India Hikes Defense Spending By 12 Percent

Discussion in 'Strategic Forces' started by joe81, Mar 1, 2011.

  1. joe81

    joe81 Regular Member

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    India Hikes Defense Spending By 12 Percent

    NEW DELHI - India, which has embarked on a major program to upgrade its military, announced a nearly 12 percent jump in defense spending to $36 billion in its annual budget on Feb. 28.

    Spending on the military was boosted to 1.65 trillion rupees ($36 billion) for the financial year to March 2012 from 1.47 trillion rupees the previous year.

    "Any further requirements for the country's defense would be met," Finance Minister Pranab Mukherjee told parliament in unveiling the spending plans.

    Last year's budget hiked defense expenditure by just 4 percent.

    The latest rise comes after nuclear rivals India and Pakistan earlier this month agreed to resume peace talks suspended more than two years ago when Islamist gunmen killed 166 people in Mumbai.

    India, which has fought three wars with Pakistan since independence in 1947 and had a brief war with China in 1962 over an unresolved border dispute, has emerged as the largest weapons buyer among emerging countries.

    International consultancy firm KPMG estimates New Delhi will hand out military contracts worth $112 billion by 2016.

    This year's increase in defense spending comes as the government is looking to finalize big-ticket deals to procure 126 combat aircraft, 197 light helicopters and the 145 ultra-light Howitzer artillery guns for the army.
     
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  3. Atul

    Atul Founding Member

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    thats a good initiative, hope our politicians have to will to spend the same judiciously & procure some of the best available Weapons platforms.

    Some part of the same must also be added on to R&D, with active participation from Private sector.:thumb:
     
  4. nrj

    nrj Stars and Ambassadors Stars and Ambassadors

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    For the love of lord please make it happen this year.......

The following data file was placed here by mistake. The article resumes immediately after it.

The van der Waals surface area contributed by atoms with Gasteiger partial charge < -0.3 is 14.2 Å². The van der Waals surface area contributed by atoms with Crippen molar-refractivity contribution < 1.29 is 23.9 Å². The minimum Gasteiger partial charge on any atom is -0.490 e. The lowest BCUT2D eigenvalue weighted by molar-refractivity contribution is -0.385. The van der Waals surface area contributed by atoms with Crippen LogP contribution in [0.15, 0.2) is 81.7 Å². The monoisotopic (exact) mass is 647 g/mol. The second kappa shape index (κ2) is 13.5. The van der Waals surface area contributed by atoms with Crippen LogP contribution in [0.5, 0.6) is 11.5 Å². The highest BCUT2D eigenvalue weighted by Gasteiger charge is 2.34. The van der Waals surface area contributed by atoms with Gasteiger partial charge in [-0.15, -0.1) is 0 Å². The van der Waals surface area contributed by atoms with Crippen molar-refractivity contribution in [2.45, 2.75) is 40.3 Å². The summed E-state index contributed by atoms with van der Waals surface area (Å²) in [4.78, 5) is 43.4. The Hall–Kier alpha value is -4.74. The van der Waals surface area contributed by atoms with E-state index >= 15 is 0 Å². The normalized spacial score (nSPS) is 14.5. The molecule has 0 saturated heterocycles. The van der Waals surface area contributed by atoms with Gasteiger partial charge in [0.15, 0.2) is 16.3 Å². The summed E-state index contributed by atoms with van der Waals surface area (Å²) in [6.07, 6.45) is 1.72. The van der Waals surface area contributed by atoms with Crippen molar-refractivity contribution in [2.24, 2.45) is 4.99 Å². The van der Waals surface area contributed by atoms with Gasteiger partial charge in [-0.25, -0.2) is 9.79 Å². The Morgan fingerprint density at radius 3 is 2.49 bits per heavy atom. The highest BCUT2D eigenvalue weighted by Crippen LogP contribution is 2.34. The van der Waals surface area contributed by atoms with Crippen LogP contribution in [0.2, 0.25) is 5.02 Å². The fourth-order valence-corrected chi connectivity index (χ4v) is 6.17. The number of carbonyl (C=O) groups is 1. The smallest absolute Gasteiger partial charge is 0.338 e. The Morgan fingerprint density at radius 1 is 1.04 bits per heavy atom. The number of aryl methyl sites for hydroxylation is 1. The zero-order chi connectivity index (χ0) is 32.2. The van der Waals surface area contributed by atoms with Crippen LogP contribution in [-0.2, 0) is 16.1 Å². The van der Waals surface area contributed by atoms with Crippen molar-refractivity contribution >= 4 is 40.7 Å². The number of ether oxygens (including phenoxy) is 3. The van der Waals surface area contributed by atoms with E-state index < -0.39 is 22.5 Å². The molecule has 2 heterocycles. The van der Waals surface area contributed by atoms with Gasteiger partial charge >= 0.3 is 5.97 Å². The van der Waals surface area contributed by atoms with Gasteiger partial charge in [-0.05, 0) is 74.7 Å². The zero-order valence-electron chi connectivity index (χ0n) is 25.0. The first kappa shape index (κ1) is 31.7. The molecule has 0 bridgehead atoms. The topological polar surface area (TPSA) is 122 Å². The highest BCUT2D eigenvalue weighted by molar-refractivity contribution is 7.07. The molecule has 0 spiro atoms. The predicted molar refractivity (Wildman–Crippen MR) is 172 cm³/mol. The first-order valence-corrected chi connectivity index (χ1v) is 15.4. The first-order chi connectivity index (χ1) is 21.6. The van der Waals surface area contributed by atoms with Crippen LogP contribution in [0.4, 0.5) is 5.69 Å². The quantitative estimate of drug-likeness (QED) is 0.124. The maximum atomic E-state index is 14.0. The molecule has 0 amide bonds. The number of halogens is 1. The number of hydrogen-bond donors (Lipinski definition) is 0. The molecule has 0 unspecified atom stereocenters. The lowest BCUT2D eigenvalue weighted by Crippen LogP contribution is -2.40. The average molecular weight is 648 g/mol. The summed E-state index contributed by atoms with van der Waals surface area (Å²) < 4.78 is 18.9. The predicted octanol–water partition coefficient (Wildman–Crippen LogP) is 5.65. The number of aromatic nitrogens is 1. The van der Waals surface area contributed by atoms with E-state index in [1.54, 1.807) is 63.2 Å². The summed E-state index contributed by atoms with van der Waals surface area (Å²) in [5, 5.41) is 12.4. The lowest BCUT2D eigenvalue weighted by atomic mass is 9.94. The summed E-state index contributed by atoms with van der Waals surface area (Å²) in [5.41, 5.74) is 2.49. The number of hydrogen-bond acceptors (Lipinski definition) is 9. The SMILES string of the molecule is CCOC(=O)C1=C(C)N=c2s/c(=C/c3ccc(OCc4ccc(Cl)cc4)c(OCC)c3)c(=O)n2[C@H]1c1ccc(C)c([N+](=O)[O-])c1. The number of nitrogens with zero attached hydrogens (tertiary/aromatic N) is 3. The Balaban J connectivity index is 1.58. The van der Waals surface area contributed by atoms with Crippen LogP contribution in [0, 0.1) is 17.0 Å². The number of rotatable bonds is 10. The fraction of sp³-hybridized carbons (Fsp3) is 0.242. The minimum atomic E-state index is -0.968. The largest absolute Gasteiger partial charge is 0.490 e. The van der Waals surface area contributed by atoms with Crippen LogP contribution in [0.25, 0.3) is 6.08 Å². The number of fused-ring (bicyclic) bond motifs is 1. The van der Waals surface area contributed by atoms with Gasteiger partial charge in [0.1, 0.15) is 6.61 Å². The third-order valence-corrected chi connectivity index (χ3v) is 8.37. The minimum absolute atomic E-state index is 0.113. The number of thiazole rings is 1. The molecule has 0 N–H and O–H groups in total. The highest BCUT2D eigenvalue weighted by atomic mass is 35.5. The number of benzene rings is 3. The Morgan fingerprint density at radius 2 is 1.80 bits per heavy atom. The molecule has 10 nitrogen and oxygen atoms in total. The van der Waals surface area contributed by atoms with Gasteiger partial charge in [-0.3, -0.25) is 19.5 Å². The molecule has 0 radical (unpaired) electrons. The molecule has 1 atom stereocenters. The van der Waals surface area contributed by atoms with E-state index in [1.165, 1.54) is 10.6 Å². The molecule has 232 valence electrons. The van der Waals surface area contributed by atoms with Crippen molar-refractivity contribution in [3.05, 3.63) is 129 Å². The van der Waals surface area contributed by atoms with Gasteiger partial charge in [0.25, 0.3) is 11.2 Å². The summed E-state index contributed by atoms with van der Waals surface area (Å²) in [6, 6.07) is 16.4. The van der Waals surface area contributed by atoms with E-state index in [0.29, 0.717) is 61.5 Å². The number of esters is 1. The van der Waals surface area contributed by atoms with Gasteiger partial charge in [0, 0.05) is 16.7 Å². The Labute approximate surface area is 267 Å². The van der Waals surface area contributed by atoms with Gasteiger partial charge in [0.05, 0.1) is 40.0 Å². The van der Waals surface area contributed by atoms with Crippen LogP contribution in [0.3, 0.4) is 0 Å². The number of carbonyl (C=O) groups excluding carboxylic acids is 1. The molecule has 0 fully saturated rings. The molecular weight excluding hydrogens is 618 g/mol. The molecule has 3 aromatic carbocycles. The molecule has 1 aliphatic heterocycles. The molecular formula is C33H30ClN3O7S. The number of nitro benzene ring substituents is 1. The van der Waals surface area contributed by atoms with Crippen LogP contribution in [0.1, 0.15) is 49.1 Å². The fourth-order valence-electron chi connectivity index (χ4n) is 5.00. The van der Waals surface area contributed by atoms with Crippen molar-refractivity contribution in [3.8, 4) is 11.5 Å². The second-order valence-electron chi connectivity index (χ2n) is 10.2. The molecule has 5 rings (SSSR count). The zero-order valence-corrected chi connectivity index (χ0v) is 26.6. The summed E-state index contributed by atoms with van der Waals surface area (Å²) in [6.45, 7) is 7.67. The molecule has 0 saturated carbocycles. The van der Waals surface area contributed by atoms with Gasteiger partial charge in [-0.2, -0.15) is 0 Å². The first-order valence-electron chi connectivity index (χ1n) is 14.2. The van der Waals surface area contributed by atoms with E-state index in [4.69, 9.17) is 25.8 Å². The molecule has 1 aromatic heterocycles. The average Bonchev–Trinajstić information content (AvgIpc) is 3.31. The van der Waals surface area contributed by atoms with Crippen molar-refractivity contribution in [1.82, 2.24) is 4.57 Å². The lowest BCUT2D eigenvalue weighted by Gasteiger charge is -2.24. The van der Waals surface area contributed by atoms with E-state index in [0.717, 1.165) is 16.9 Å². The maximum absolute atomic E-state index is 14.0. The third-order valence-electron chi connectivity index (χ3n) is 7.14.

5. pmaitra

    pmaitra Moderator Moderator

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    Indian defence budget hiked to $34 bn

    Indian defence budget hiked to $34 bn

    Tuesday, March 01, 2011; The News, Pakistan

    NEW DELHI: Indian Finance Minister Pranab Mukherjee Monday said the defence budget of the country for 2011-12 had been hiked to about Rs154.4 billion ($34 billion).

    Presenting the budget for the next financial year the minister said this will mark an over 4% increase from the outgoing allocations of Rs147.3 billion. Mukherjee also told the Lok Sabha while presenting the annual budget that the capital expenditure for defence in 2011-12 would be scaled up to Rs691 billion up from the Rs60 billion in 2010-11. He said any further requirement for defence of the country would be met.

    Spending on the military was boosted to 1.65 trillion rupees (36 billion dollars) for the financial year to March 2012 from 1.47 trillion rupees the previous year. The latest rise comes after nuclear rivals India and Pakistan earlier this month agreed to resume peace talks suspended over two years ago when gunmen killed 166 people in Mumbai.

    International consultancy firm KPMG estimates New Delhi will hand out military contracts worth $112 billion by 2016. This year’s increase in defence spending comes as the government is looking to finalise big-ticket deals to procure 126 combat aircraft, 197 light helicopters and 145 ultra-light howitzer artillery guns for the army.